In 2017 HOME analyzed 3,127 reported building code violations in the City of Richmond.

Of those, 70% of violations related to single-family homes were for investor-owned properties.

Pie chart. 70% Investor-owned, 30% other.

Common code violations related to the health and safety of residents include, but are not limited to:

  • Failure to maintain the premises to prevent accumulation of moisture and mold.
  • Failure to remedy visible mold.
  • Failure to maintain electrical, sanitary, plumbing, heating, ventilating, air-conditioning, and other facilities in safe working order.
  • Failure to perform yearly inspection to ensure smoke detectors are in working order.

What sets Virginia apart?

Evictions Happen Fast.

From the time rent is due to the Sheriff’s eviction, the entire process can take as little as 48 days.

Eviction Timeline Example

  • 1st January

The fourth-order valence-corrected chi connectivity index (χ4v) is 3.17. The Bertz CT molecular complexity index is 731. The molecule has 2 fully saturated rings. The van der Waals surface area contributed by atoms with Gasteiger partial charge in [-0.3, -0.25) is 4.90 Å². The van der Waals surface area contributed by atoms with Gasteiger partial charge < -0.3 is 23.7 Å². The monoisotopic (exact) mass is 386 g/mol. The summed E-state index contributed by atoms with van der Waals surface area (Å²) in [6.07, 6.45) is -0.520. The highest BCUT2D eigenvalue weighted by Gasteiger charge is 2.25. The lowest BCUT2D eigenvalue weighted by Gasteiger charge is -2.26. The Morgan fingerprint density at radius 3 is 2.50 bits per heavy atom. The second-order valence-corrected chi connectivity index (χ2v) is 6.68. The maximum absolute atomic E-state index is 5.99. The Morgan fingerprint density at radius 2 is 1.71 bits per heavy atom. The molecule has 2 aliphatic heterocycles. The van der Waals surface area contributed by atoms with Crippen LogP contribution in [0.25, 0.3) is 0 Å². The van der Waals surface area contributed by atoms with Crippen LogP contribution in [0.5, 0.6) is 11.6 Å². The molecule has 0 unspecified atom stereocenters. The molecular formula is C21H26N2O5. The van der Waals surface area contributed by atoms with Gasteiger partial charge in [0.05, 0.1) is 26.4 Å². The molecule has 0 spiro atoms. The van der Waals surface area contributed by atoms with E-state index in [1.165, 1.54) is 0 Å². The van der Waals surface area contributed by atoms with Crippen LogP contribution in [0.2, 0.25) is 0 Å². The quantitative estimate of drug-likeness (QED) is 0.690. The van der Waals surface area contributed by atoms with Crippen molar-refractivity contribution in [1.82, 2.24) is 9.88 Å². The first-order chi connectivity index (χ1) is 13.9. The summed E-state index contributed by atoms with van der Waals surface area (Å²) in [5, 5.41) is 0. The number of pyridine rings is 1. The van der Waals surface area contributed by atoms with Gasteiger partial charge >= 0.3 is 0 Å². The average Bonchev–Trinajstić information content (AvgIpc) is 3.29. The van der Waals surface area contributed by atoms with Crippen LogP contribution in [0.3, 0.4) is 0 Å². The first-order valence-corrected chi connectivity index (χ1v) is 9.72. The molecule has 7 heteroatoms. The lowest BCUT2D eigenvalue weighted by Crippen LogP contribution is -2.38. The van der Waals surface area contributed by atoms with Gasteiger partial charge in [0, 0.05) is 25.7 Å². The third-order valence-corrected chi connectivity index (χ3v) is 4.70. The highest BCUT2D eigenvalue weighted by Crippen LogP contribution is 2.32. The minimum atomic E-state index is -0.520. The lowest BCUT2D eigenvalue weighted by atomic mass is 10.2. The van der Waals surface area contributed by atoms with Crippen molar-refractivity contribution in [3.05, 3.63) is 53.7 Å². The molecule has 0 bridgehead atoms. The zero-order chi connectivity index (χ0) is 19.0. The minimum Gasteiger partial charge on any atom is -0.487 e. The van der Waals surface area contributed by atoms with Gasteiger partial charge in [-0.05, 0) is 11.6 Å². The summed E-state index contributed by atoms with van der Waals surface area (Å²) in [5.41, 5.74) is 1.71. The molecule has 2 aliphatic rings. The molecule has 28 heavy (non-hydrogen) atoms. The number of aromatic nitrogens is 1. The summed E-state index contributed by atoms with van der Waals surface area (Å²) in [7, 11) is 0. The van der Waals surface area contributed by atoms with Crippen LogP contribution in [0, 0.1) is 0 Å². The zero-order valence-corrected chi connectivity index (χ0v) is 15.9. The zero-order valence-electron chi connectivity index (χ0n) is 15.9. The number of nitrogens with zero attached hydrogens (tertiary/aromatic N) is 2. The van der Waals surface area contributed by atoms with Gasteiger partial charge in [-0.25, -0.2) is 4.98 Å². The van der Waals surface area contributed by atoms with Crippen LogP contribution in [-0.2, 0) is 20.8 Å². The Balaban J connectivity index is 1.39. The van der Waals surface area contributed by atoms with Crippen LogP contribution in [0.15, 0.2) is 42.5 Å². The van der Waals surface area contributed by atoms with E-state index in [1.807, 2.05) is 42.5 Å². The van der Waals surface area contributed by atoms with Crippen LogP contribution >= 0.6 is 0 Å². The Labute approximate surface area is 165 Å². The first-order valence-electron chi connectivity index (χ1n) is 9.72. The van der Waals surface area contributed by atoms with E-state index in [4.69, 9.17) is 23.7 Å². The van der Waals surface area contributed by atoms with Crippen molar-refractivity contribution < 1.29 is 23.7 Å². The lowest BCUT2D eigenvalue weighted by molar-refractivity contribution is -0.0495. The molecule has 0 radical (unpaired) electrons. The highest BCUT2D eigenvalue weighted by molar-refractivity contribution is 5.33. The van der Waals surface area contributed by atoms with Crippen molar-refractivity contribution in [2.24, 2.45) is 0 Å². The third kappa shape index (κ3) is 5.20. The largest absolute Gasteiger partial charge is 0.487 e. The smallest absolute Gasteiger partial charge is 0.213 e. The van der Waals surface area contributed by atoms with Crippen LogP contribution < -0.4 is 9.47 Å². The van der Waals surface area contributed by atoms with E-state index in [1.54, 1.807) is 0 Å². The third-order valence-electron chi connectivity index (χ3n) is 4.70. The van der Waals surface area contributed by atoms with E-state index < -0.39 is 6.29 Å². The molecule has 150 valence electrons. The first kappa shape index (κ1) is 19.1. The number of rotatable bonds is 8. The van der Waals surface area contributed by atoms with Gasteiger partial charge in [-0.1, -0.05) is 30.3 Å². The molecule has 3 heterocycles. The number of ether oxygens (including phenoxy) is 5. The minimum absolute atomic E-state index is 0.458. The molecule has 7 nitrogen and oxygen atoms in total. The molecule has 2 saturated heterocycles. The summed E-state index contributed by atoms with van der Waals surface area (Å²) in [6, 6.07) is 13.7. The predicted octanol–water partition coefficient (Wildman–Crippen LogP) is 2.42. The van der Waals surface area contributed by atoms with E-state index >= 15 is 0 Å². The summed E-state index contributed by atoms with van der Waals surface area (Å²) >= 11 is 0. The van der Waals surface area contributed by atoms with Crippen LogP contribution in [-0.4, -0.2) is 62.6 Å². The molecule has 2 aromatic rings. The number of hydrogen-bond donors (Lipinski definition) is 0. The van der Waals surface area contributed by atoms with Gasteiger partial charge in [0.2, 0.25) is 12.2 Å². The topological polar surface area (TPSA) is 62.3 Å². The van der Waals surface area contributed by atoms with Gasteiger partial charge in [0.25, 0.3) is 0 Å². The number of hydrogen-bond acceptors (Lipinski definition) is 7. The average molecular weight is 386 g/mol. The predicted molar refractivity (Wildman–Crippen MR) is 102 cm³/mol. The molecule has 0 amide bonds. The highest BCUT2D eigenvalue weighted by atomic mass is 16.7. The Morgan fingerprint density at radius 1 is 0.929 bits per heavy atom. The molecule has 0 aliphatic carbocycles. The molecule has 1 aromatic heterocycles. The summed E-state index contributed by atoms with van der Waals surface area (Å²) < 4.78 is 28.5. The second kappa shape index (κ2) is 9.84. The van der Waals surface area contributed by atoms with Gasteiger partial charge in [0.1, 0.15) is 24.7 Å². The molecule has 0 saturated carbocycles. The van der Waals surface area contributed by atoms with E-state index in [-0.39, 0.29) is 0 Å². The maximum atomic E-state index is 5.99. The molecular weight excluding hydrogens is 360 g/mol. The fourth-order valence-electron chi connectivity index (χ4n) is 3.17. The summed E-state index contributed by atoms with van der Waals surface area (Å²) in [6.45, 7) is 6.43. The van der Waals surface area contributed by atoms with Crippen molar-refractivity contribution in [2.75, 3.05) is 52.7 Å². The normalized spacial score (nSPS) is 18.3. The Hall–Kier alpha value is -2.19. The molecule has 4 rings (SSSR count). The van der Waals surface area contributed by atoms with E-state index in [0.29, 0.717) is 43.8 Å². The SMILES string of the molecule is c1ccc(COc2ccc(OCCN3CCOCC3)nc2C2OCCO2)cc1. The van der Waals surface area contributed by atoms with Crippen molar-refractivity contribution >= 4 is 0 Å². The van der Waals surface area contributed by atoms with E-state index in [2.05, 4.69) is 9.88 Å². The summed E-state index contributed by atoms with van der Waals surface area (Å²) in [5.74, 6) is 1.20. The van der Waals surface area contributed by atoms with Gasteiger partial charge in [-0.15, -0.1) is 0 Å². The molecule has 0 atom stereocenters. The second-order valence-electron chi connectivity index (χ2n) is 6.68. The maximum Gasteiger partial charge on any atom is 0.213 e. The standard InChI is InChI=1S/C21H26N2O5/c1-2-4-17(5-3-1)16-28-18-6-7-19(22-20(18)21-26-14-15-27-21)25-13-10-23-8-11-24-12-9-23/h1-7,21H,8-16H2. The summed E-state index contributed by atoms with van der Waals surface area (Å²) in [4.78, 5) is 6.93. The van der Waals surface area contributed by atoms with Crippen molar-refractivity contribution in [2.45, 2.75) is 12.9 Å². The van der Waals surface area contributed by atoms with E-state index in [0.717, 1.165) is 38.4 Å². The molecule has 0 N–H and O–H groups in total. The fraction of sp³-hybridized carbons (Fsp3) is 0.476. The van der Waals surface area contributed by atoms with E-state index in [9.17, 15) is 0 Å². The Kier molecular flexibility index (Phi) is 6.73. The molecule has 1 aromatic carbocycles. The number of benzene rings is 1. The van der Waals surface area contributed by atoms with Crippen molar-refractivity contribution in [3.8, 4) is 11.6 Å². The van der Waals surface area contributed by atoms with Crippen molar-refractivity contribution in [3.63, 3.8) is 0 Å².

January Rent Due

    Rent is $1,300. The tenant, Terri, is paid and deposits the check into her bank account.

  • 3rd January

    Terri’s check clears

    She pays $800 towards the rent. Terri still owes $500.

  • 5th January

    Last Day to pay before rent is late

    Although many leases include a grace period, it is not required under Virginia law. Virginia caps late fees at 10% of the amount due, or one month’s rent, whichever is less.

  • 6th January

    “Pay or Quit” Notice

    Landlord gives a 5-day “pay or quit” notice for the remaining balance plus $50 late fee. Terri owes $550.

    Pay or Quit: a notice from the landlord to the tenant informing them that if they do not pay the total amount due within 5 days, the landlord with file an eviction lawsuit.

  • 10th January

    Last day to pay before landlord can file for eviction

    The tenant can avoid eviction if they are able to pay the rent and late fee before the end of the 5 days.

  • 11th January

    Summons for Unlawful Detainer

    The Landlord files an unlawful detainer against Terri for the remaining balance of rent plus a $52 filing fee, $35 service fee, and $75 attorney fee. Terri now owes $712.

    Summons for Unlawful Detainer: legal paperwork that starts the court proceedings for eviction. It gives the date, time, and location for the first court hearing. The first court date is often about 3 weeks later. An unlawful detainer will go on the tenant’s record and can harm their access to credit and future housing, even if they are not evicted.